We see the large in the small, and vice versa, in the Blakean perspective of Sagan’s journey. Likewise, the half hour or so I spent re-watching it encompasses a whole lifetime of my thinking about space exploration and alien intelligences. For me, the exploration of space and the search for other intelligent species are the foundations of an optimistic and expansive vision of the human future, a great stage on which the human comedy and drama can be played in ever-increasing circles. As a child, I watched that drama play out in the Space Race, and was fortunate that the high-water mark of human space exploration between 1965 and 1972 occurred in my most formative years. In my early teens, I watched that drama play out in fiction, in Dune, Foundation, and Star Trek, and became interested in rocketry and astronomy not so much to learn about the Universe for its own sake, but to be part of the same narrative as Paul Muad’dib and James T. Kirk, if only as a forgotten ancestor. I studied physics, in the belief that under the foundations of physics was the key to open the door to the stars: antimatter rockets, wormholes, time machines, or antigravity. Soon after graduating college, I left fundamental physics and these dreams slept for reasons I still do not fathom. One day in 1987 in the bus station at Port Authority in New York City, while waiting for a bus to Ithaca, I read Whitley Strieber’s Communion, which made the hair on my arms stand up, and made me wonder why I was in grad school studying solid-state physics when the stars in all their terror and majesty awaited. I changed career paths as soon as I could, and by 1990 I was working on my first space program, the Spitzer Space Telescope.
I currently work on Kepler, which watches stars to see if they dim, periodically, when a planet about the size of the Earth passes in front of its star. The planets we are most interested in orbit their parent stars at the right distance for them to hold liquid water, which we believe is essential for life. Kepler addresses one part of the great question, “Are we alone?” which was broken down over 40 years ago into subsidiary questions by Frank Drake – a remarkable parsing of our ignorance which has been cited countless times. So rather than be overwhelmed by the scope of the great question, we can with some confidence address one of the subsidiary questions, which in the case of Kepler is “What fraction of stars have planets like the Earth?” It is like building a pyramid or a cathedral, in which we can find satisfaction even though both the origin and the completion of the work lie beyond our lifetimes. In the case of Kepler, we can look back to Lucretius, Giordano Bruno, and Kepler himself; we can end-run the great question now by listening for signals from extraterrestrial intelligence; and we can look to the future to missions that can measure the spectra of extrasolar planets to detect the exhalations of life.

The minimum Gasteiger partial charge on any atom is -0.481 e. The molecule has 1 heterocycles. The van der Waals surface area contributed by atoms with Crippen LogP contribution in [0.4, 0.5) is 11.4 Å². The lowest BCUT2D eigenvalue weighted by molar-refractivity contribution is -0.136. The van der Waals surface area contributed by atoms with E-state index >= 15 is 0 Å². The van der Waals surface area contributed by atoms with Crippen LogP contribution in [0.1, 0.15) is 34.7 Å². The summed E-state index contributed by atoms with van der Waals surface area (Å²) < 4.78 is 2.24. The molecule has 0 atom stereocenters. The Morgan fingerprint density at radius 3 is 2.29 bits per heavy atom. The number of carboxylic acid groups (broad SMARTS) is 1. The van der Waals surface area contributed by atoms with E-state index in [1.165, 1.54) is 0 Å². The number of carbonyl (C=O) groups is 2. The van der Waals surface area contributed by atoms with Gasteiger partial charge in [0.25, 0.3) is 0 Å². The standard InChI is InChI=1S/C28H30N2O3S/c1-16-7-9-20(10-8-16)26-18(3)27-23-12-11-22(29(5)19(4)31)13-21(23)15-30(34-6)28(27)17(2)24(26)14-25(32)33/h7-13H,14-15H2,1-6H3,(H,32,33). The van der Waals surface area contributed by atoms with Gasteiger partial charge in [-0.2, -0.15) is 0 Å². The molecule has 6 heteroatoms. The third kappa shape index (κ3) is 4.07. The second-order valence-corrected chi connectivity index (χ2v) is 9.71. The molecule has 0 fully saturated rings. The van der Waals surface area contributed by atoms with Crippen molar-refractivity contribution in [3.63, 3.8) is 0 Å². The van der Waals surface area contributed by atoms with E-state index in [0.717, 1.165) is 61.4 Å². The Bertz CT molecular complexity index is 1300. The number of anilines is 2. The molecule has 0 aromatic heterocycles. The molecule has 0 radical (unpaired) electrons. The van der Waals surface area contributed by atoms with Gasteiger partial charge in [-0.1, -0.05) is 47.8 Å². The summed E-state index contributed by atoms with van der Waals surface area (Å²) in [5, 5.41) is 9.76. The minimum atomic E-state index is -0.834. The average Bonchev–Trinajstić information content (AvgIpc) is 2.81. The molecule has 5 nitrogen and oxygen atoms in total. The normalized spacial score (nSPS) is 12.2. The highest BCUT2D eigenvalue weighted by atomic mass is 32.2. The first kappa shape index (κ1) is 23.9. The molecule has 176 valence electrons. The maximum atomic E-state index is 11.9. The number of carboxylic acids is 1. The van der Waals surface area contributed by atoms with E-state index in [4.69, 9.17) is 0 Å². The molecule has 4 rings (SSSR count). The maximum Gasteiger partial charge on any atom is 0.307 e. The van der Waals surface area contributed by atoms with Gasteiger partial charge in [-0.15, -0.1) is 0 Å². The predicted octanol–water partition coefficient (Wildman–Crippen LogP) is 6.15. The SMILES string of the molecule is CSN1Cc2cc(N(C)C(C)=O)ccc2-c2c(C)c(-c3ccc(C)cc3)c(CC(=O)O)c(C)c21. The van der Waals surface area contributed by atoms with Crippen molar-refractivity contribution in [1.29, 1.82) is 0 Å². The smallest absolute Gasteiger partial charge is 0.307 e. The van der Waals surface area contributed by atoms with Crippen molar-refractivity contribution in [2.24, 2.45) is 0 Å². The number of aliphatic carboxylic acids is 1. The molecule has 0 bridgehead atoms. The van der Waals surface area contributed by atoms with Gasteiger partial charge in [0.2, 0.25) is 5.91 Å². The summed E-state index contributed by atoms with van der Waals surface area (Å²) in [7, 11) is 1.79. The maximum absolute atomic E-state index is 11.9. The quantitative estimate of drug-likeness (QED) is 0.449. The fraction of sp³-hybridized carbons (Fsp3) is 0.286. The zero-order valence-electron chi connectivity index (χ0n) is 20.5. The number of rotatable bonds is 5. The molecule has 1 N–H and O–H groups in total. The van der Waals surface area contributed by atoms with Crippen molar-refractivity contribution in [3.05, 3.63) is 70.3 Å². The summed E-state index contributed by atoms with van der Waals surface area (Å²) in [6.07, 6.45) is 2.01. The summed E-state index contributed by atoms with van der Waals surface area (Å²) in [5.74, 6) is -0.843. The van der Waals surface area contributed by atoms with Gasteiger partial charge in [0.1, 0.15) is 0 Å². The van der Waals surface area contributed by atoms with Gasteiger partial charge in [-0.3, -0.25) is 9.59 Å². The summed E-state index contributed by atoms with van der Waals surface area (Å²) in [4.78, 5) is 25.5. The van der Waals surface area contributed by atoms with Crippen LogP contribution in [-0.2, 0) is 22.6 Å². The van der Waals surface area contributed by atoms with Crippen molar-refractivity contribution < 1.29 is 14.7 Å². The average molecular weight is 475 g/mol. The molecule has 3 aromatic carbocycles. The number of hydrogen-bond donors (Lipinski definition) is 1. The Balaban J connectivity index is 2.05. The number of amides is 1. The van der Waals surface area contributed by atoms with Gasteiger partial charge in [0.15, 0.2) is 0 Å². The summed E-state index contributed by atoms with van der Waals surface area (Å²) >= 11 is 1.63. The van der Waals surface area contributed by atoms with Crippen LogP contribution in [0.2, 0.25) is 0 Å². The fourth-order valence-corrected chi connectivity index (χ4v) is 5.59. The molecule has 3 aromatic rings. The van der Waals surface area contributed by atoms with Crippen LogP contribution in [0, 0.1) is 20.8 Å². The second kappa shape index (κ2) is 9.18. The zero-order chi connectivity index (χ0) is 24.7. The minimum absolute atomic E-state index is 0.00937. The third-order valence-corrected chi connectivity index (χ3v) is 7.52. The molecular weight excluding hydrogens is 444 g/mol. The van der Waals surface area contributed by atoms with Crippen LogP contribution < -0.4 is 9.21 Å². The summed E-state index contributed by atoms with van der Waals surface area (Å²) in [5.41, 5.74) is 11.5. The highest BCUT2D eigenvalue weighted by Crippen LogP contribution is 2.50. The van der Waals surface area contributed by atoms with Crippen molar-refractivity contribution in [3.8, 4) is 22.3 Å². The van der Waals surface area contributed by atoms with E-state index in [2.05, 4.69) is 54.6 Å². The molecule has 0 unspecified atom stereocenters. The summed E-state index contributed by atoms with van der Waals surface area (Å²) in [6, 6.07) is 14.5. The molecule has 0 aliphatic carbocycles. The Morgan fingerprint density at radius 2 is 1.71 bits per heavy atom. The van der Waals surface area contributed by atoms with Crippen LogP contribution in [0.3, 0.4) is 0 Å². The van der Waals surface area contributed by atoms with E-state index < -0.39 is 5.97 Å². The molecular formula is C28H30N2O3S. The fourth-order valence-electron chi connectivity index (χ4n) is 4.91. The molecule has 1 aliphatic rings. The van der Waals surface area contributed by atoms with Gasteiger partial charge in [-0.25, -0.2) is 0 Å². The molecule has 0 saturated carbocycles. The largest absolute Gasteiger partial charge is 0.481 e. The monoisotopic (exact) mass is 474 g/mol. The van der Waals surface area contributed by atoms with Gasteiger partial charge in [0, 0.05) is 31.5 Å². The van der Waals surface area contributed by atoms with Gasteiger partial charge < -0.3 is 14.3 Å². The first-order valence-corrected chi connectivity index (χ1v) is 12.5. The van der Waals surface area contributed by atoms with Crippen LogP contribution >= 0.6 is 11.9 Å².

The Future, though, is not what it used to be; the prospect of interplanetary and interstellar travel, and ultimately civilization, remains uncertain. 2001 did not look at all like the movie, as far as the human exploration of space is concerned, and it is hard to say whether 2001 will come to pass by 2100, if ever. Conversely, we have no evidence that someone else is exploring space; much as Communion inspired me, I cannot in good scientific conscience say that the evidence supports the view that extraterrestrials are visiting us now, and the Great Silence of SETI continues. I remain hopeful though, that the projects – like Kepler – that do happen, even in this complicated and fallen world, are signs that the human spirit is still pressing towards that future. Even if we do not live to see the first starships, we can at least find their first destinations, and search for companions on the far side of that sable sea.